Arthur Collins & Byron Harlan - Night Time In Little Italy 1917 NYC New York Manhattan





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Uploaded on Jul 1, 2011

Arthur Collins & Byron Harlan - Night Time In Little Italy 1917 - Victor 18282 - 07-28-1917 Reached US charts at #8 in 1917.
Little Italy is a neighborhood in lower Manhattan, New York City, once known for its large population of Italians. Today the neighborhood of Little Italy consists of Italian stores and restaurants. Historically, Little Italy on Mulberry Street, extends as far south as Canal Street, as far north as Bleecker, as far west as Lafayette and as far east as the Bowery. It borders Chinatown at Bowery Street. The Feast of San Gennaro originally was once only a one-day religious commemoration. It began in September, 1926 with the new arrival of immigrants from Naples. The Italian immigrants congregated along Mulberry Street in Manhattan's Little Italy to celebrate San Gennaro as the Patron Saint of Naples. The Feast of San Gennaro is a large street fair, lasting 11 days, that takes place every September along Mulberry Street between Houston and Canal Streets. The festival is as an annual celebration of Italian culture and the Italian-American community. Much of the neighborhood has been absorbed and engulfed by Chinatown, as immigrants from China moved to the area. What was once Little Italy has essentially shrunk into a single street which serves as a restaurant area and maintains some Italian residents. The northern reaches of Little Italy, near Houston Street, ceased to be recognizably Italian, and eventually became the neighborhood known today as NoLIta, an abbreviation for North of Little Italy. Today, the section of Mulberry Street between Broome and Canal Streets is all that is left of the old Italian neighborhood. The street is lined with some two-dozen Italian restaurants popular with tourists and locals. Unlike Chinatown, which continues to expand in all directions with newer Chinese immigrants, little remains of the original Little Italy.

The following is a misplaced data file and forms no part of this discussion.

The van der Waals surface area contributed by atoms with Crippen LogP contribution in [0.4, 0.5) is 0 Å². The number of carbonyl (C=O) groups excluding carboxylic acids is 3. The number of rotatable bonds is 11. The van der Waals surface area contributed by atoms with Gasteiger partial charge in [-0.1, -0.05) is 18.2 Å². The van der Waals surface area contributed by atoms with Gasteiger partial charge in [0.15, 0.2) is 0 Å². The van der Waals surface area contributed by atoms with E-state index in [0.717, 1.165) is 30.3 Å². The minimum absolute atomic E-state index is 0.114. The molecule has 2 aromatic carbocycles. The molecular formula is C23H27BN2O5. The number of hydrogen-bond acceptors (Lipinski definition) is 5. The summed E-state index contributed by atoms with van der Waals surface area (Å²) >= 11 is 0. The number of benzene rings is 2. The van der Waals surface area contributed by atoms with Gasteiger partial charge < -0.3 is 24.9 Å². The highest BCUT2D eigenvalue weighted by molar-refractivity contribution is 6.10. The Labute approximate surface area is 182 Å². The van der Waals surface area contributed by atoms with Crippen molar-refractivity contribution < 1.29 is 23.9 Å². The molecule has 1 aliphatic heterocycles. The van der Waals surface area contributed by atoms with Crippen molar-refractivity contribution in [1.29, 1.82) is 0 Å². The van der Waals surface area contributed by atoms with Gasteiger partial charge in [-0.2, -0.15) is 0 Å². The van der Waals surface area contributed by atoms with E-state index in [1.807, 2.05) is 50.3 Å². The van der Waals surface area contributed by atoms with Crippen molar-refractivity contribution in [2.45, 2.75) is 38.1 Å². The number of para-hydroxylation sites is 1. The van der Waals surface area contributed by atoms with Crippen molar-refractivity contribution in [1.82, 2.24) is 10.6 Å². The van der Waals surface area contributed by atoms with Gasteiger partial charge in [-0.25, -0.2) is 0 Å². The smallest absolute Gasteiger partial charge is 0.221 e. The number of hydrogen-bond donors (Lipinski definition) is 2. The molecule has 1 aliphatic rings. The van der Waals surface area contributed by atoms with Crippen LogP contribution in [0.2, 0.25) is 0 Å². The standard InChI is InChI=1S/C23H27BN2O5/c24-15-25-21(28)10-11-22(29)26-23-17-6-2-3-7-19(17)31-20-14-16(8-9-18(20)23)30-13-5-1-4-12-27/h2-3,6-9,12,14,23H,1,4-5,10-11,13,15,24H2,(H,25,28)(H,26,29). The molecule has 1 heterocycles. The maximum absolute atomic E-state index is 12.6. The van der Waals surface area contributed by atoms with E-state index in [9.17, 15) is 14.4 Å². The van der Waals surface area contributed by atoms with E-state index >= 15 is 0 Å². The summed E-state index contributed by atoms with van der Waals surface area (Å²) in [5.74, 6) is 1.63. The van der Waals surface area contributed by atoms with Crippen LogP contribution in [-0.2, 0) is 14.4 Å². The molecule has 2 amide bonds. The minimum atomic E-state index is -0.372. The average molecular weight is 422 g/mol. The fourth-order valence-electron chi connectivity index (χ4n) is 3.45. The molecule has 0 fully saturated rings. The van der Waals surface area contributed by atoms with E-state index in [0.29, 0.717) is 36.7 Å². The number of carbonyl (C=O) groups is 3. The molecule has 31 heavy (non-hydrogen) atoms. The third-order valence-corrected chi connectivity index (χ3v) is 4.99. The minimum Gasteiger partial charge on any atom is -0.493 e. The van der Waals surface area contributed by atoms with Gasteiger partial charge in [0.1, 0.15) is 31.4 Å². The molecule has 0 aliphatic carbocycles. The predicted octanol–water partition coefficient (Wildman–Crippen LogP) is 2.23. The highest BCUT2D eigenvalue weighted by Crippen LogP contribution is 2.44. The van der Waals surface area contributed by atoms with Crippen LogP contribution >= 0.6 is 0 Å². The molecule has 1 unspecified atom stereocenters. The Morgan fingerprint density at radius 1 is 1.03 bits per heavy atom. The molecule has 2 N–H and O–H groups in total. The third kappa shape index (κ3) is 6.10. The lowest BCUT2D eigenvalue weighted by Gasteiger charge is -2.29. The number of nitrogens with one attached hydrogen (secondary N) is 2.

Arthur Francis Collins (February 7, 1864 -- August 3, 1933) was an American singer who recorded a significant number of early records. With tenor singer Byron G. Harlan, Collins recorded the first song to refer to "jazz": "That Funny Jas Band from Dixieland," copyrighted on November 8, 1916, recorded on January 12, 1917, and issued on Victor 18235.
Tenor Byron G. Harlan was born in Kansas on August 29, 1861. died on September 11, 1936.
(Joe McCarthy / Fred Fisher, 1917)
When the day has gone to sleep lights begin to shine
To a latin haunt I creep a place that I called mine
There's laughter and joy and the music is grand
In my Bohemia Land.
When the Cello sweetly hums
Some sweet melody
Through each little strain there comes a voice of Italy
Eat, drink and be merry you'll hear each one say,
Life's worth a living that way.
Night time down town in little Italy,
(Chillie Billie, Bee)
Down 'round my old Mulberry
You'll hear the mandolins play
For Mariutcha,
(Hutch-a-cootcha, Cootcha)
When she rolls those big black eyes at me
I want to be in Napoli
where dark win will make you happy as can be,
(Baby on your knee)
You're one of the family
When they sing, chillibillibi,
you leave your home and mother
everybody eat and drink and love each other,
When its night time down in Little Italy.

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